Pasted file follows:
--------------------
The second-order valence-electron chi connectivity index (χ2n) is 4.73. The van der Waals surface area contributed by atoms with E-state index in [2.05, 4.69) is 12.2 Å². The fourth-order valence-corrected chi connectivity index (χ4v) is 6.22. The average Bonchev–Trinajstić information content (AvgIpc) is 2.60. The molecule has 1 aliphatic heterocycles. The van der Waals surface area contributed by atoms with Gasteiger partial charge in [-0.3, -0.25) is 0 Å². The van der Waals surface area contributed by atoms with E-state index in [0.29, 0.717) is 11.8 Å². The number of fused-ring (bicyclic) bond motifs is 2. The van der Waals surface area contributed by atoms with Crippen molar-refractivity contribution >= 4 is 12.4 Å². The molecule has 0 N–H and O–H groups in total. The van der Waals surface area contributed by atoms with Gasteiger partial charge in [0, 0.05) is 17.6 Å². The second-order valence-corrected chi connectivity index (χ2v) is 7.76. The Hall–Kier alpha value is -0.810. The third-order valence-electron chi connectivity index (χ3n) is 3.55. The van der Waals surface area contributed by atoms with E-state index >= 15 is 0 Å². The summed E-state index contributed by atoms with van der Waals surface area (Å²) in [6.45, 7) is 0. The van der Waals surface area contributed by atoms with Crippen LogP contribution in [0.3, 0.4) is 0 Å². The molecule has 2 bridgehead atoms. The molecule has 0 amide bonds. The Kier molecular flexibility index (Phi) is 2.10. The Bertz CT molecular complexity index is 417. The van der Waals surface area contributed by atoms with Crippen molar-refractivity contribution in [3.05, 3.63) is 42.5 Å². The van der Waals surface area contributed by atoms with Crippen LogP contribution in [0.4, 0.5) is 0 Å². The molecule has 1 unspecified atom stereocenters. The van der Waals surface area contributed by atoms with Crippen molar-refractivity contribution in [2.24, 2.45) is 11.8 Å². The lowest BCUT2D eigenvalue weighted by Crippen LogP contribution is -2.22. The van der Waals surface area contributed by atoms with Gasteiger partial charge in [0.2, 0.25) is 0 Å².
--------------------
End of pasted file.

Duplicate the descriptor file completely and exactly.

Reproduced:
The second-order valence-electron chi connectivity index (χ2n) is 4.73. The van der Waals surface area contributed by atoms with E-state index in [2.05, 4.69) is 12.2 Å². The fourth-order valence-corrected chi connectivity index (χ4v) is 6.22. The average Bonchev–Trinajstić information content (AvgIpc) is 2.60. The molecule has 1 aliphatic heterocycles. The van der Waals surface area contributed by atoms with Gasteiger partial charge in [-0.3, -0.25) is 0 Å². The van der Waals surface area contributed by atoms with E-state index in [0.29, 0.717) is 11.8 Å². The number of fused-ring (bicyclic) bond motifs is 2. The van der Waals surface area contributed by atoms with Crippen molar-refractivity contribution >= 4 is 12.4 Å². The molecule has 0 N–H and O–H groups in total. The van der Waals surface area contributed by atoms with Gasteiger partial charge in [0, 0.05) is 17.6 Å². The second-order valence-corrected chi connectivity index (χ2v) is 7.76. The Hall–Kier alpha value is -0.810. The third-order valence-electron chi connectivity index (χ3n) is 3.55. The van der Waals surface area contributed by atoms with E-state index >= 15 is 0 Å². The summed E-state index contributed by atoms with van der Waals surface area (Å²) in [6.45, 7) is 0. The van der Waals surface area contributed by atoms with Crippen LogP contribution in [0.3, 0.4) is 0 Å². The molecule has 2 bridgehead atoms. The molecule has 0 amide bonds. The Kier molecular flexibility index (Phi) is 2.10. The Bertz CT molecular complexity index is 417. The van der Waals surface area contributed by atoms with Crippen molar-refractivity contribution in [3.05, 3.63) is 42.5 Å². The van der Waals surface area contributed by atoms with Crippen LogP contribution in [0.4, 0.5) is 0 Å². The molecule has 1 unspecified atom stereocenters. The van der Waals surface area contributed by atoms with Crippen molar-refractivity contribution in [2.24, 2.45) is 11.8 Å². The lowest BCUT2D eigenvalue weighted by Crippen LogP contribution is -2.22. The van der Waals surface area contributed by atoms with Gasteiger partial charge in [0.2, 0.25) is 0 Å².